This week the state government of Wisconsin has adjusted its attack on public higher education. The legislature’s budget committee voted on an important measure which seriously cuts funding, while also sapping tenure.
Key points include:
Drastically cutting funding. The Joint Committee on Finance cut a cut, “reducing” governor Walker’s proposed $300 million slash to a mere $250 million. According to the Wisconsin State Journal, the new proposal “if it stands would be tied for the largest cut in System history and would mark the fifth time in the last six budget cycles that the universities took a significant funding cut.”
In other words, the queen sacrifice move is very much in play.
Tenure: the committee removed tenure from state law. But the systems’ Board of Regents can bring it back. However, note this: “The board, whose members are appointed by Walker, could also fire any staff or tenured faculty member” (emphasis added)
And “putting tenure in Regents policy carries less weight, especially symbolically, than having the ironclad protection of state law, said Noel Radomski, director of UW-Madison’s Wisconsin Center for the Advancement of Postsecondary Education.”
Governance: a shift towards central administration.
The committee also voted to make changes to shared governance provisions, taking power away from faculty, students and staff to have a voice in campus decisions and giving more authority to campus chancellors and the UW System Board of Regents.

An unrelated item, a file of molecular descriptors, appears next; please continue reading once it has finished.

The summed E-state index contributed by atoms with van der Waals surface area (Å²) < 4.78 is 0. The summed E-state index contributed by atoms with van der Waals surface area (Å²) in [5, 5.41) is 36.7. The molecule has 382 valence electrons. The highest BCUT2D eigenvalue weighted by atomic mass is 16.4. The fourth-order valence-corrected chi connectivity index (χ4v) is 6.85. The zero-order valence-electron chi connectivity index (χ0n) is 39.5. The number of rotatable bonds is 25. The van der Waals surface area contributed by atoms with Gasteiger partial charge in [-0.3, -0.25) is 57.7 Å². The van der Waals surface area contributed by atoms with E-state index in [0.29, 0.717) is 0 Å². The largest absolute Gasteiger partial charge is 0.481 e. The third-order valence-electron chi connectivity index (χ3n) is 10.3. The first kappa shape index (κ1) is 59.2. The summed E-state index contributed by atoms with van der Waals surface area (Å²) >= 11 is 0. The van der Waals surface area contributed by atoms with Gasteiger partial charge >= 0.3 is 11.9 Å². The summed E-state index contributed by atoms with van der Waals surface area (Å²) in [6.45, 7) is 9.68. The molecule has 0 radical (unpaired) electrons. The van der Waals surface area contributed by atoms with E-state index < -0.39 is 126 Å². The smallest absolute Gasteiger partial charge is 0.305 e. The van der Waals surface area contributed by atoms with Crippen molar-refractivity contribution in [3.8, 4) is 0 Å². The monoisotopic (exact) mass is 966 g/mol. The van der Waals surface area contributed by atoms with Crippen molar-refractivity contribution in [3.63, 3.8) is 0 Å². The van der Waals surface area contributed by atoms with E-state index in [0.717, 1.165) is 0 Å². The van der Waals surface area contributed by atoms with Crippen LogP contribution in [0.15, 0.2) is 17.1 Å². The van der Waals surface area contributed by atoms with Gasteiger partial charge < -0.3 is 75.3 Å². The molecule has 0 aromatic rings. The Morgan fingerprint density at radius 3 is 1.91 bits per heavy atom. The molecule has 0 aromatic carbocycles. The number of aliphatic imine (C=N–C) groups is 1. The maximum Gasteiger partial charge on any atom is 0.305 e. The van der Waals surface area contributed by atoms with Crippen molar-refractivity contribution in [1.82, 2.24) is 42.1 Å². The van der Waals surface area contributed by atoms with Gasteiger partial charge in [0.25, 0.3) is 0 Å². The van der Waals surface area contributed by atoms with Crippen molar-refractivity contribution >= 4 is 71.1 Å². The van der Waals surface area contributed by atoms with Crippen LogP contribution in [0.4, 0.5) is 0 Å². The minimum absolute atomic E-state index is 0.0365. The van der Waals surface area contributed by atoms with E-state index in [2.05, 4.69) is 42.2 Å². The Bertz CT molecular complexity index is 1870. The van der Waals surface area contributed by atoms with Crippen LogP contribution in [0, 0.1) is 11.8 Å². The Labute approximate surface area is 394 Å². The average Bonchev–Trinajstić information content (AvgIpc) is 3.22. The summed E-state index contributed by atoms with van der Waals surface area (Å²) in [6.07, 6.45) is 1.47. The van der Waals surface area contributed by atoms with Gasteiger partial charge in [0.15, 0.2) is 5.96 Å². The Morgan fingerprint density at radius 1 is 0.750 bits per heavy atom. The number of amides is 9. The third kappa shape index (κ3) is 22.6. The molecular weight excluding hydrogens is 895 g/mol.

Inter-disciplinary issues: the state committee called for greater participation in governance by STEM faculty.
Friday’s motion also included language saying that the faculty members in science, technology, math and engineering are “adequately represented” in the faculty organizational structure.
Universities’ autonomy: the committee got rid of Walker’s proposal for increased institutional autonomy, offering instead a package including:
more limited flexibilities would be given to UW to save money on purchasing and the university would be exempt from state rules on building projects funded entirely through gifts or grants.
A tuition freeze is still there.
- The committee’s vote was strictly along party lines. It looks like this year’s trend of the GOP warring against higher ed is continuing.
- The combination of tuition freeze and huge cuts means the system will have every reason to recruit students from out of state and out of country.
- Academic freedom (for that shrinking minority of faculty who have it) is in the state’s crosshairs:
Taken together, the proposed changes in tenure and shared governance represent a broad attack on academic freedom, said Rudy H. Fichtenbaum, president of the American Association of University Professors. If faculty members can’t help determine the budget and spending priorities at their campus, they are losing the ability to set the academic direction of the institution.
- There’s an interesting Two Cultures angle with the committee’s call for a greater role for STEM faculty. Implicitly this is an attack on presumably politically active humanists and social sciences. Let’s see if that sets up which programs are to be sacrificed.